Why I Left My Programming Career And Haven’t Looked Back

Over seven years ago, I quit my programming job at a promising startup. The decision was anything but easy and straightforward, but nevertheless ended up being the absolute right choice in the long run.
My job certainly wasn’t the worst in the world. It came with lavish perks. The office was spacious and airy; it had tall ceilings and was furnished with overpriced leather chairs. We had access to complimentary snacks and drinks. We had flexible hours. In exchange for surrendering our precious time, eyesight and youth, the company dangled carrots (stock options) in front of our faces. The best part was being compensated for writing code, a very fun and addictive hobby that I enjoyed.
After finishing a critical project that I was working for several months, I collected my overdue vacation and took a three-and-a-half weeklong trip to Central America. It was one of the first “extended” trips that I took abroad. Unlike my previous vacations, this time, instead of staying at hotels, I backpacked from country to country, staying in various hostels while mingling with other backpackers and locals.
After the trip, I flew back home and rejoined the daily grind. As I attempted to settle into my old routine, something was off. It wasn’t like all my previous vacations where getting right back on the hamster wheel was as easy as jumping off it. This time, the process of going to work became an unnatural and robotic slug. Instead of seeing my work as “important” and “life-changing” (words recruiters love to use to describe a position), I began viewing it for what it really was: driving to office, writing some computer code and going home. Since the money wasn’t a strong initial motivator, It mattered even less that I was receiving a paycheck for it. The work began to feel monotonous and repetitive.
Feeling that continuing along this path wasn’t in my best interest, I met my manager, and informed him that I would be quitting. He was disappointed but sympathetic; he assured me that the job was always mine should I change my mind down the road. We shook hands, and I left the building.
I never did return. Although, I couldn’t initially pinpoint the exact causes of my discontent, over the proceeding years the jigsaw puzzle slowly started to come together. As always, the issue was the most efficient way to spend my time.
Once the fog cleared, and I had a chance to look at things in a more objective matter, I realized that I can either spend my scarce time communicating with a lifeless computer or spend it communicating with real, breathing people. And the more time I spent telling a computer what to do, the more rusty I became when dealing with humans; by perfecting my skills of talking to a computer, I was simultaneously atrophying my skills when dealing with actual living and breathing humans.
Since it’s physically impossible to do both, I had to choose one. In economics, it’s called opportunity cost. Every additional minute that I debug an obscure bug is an additional minute that I’m not reaching out to perspective clients or business contacts. Every additional minute that I look up a vague function is an additional minute that I’m not seducing a cute girl at a coffee shop or at a bar.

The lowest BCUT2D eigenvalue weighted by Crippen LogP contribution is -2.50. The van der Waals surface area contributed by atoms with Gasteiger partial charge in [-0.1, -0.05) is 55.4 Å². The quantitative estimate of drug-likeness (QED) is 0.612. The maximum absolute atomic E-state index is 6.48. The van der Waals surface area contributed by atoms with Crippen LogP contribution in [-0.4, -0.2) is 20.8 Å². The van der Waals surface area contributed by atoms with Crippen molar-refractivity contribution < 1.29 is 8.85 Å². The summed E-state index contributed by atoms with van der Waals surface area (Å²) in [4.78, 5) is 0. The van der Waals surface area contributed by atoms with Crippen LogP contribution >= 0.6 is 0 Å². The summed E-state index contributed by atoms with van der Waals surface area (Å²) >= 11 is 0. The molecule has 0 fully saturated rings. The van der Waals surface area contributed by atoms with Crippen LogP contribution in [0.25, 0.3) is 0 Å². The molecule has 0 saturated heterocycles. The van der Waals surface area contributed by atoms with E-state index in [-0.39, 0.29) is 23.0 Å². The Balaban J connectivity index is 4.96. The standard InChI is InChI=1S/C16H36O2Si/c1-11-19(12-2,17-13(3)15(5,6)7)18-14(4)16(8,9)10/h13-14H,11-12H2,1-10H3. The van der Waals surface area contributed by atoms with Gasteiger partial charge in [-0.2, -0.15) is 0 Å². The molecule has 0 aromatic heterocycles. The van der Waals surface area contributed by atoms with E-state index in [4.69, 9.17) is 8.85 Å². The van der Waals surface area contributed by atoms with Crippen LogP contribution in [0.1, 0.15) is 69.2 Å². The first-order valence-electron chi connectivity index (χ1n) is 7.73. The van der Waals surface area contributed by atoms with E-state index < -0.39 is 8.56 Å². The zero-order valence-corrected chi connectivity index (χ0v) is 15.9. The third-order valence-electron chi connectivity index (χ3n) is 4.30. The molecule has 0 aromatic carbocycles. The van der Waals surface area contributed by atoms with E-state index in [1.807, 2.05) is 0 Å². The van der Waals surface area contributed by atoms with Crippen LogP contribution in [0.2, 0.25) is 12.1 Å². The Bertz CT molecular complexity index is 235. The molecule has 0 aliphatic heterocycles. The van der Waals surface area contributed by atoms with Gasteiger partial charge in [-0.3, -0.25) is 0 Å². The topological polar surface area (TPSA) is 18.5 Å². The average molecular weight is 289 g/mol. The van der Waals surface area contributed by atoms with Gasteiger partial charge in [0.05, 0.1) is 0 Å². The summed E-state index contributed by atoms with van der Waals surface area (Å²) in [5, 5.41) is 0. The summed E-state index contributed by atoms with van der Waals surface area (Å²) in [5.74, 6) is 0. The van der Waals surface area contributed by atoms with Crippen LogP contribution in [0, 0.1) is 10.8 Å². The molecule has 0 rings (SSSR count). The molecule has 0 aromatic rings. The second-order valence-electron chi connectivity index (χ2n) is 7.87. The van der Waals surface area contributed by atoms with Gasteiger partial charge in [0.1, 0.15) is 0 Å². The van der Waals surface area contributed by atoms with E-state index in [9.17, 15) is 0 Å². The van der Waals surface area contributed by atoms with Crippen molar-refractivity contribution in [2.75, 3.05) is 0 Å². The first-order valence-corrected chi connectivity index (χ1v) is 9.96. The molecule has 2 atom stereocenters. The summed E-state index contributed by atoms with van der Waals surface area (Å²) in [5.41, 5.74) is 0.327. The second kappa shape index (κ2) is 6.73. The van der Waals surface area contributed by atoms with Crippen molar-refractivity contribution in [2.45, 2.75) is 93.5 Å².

The more I thought about it, the more I realized that it all came down to whether I wanted to interact with real, living and breathing humans or keep trying to get some device with transistors to obey my commands. In the end, I chose people.
It also doesn’t hurt that I was deserting a commodity field. Thanks to the plethora of tutorials, manuals and guides available, it’s completely possible for anyone in the world right now to learn and master the same exact skills that I have, enter the market place and begin making money — competing with guys like me in the process. These days, a person doesn’t need much beyond time, dedication and an Internet connection.
Programming is a skill without barriers and competitive advantages. More competition means less job security and lower wages, something that should be concerning to anyone who relies on a commodity skill to pay his bills. That’s a great scenario if you’re an employer but terrible if you’re an employee.
In the new globalized world, in order to matter, you have to add some kind of value. And more often than not, it means dealing with people. The very best skill in the world is the ability to deal with people, whether it’s arranging deals for a new business, or seducing that cute girl in the coffee shop.
After all, it’s the people that make the world go round. And you can’t get really good at the latter if you spend most of your waking hours staring at a computer screen trying to catch some obscure memory allocation bug.
Although I no longer code for a living, I still spend a lot of time staring at a blinking cursor on the screen. I’m using the computer to communicate, but the difference this time around is that I’m communicating via a human language (English) that’s understood by actual people, instead of toiling in some dark cubicle constructing arcane instructions that only a computer can understand.
Furthermore, it makes sense to leverage the fact that there’s a vast army of developers looking for projects and are willing to work for low wages. So, for my next project, I’ll be looking to hire a developer instead of doing it myself.
I’m more than certain that the contractor I hire will be much more capable than me; in several years my programming skills would rightly atrophy as a result of spending more and more time in front of people: arranging business partnerships, seducing women, and writing in English and other human languages instead of funneling my time on a very specialized skill that only a computer can understand and appreciate.